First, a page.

Barkskins by Annie Proulx - review by Alex Blasdel

Alex Blasdel

Root & Branch



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Alexis de Tocqueville turned twenty-six in July 1831, somewhere amid the vast wilderness of America’s Michigan Territory. He had spent the past days travelling through a wood dominated by white pines rising ‘straight as a ship’s mast’ over forty metres high. The forest had heady, contradictory effects on the young man. ‘In but few years these impenetrable forests will have fallen … Thoughts of the savage, natural grandeur that is going to come to an end become mingled with splendid anticipations of the triumphant march of civilisation. One feels proud to be a man, and yet at the same time one experiences I cannot say what bitter regret at the power that God has granted us over nature.’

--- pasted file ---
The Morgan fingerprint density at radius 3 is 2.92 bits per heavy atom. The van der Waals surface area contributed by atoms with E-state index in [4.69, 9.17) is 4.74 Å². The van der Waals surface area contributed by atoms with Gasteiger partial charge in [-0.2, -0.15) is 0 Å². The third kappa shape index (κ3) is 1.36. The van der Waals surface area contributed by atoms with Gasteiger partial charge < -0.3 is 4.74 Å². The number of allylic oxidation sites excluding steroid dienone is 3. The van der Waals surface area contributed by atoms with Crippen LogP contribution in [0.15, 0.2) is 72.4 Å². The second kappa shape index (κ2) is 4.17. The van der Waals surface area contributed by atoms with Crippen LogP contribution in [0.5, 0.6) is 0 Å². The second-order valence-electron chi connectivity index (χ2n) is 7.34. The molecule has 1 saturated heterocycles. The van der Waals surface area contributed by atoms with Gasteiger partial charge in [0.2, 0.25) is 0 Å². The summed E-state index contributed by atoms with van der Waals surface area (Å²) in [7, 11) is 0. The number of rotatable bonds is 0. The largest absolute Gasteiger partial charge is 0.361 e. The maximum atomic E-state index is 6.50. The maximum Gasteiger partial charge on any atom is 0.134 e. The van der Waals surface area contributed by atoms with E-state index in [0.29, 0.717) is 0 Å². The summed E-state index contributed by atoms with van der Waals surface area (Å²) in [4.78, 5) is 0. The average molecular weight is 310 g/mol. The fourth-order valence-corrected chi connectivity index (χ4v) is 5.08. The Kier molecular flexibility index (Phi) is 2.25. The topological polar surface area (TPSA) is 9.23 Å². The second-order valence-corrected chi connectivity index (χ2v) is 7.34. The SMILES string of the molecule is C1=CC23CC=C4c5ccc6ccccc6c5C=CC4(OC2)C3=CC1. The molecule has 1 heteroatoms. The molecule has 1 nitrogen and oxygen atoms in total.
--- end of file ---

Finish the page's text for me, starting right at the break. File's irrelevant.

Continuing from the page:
A century and a half or so later, Annie Proulx drove through ‘a scrap of a town’ on Michigan’s Upper Peninsula. There, on a scrubby hillside, she saw a sign proclaiming ‘something to the effect that on this spot the century before grew the greatest white-pine forest in the world,’

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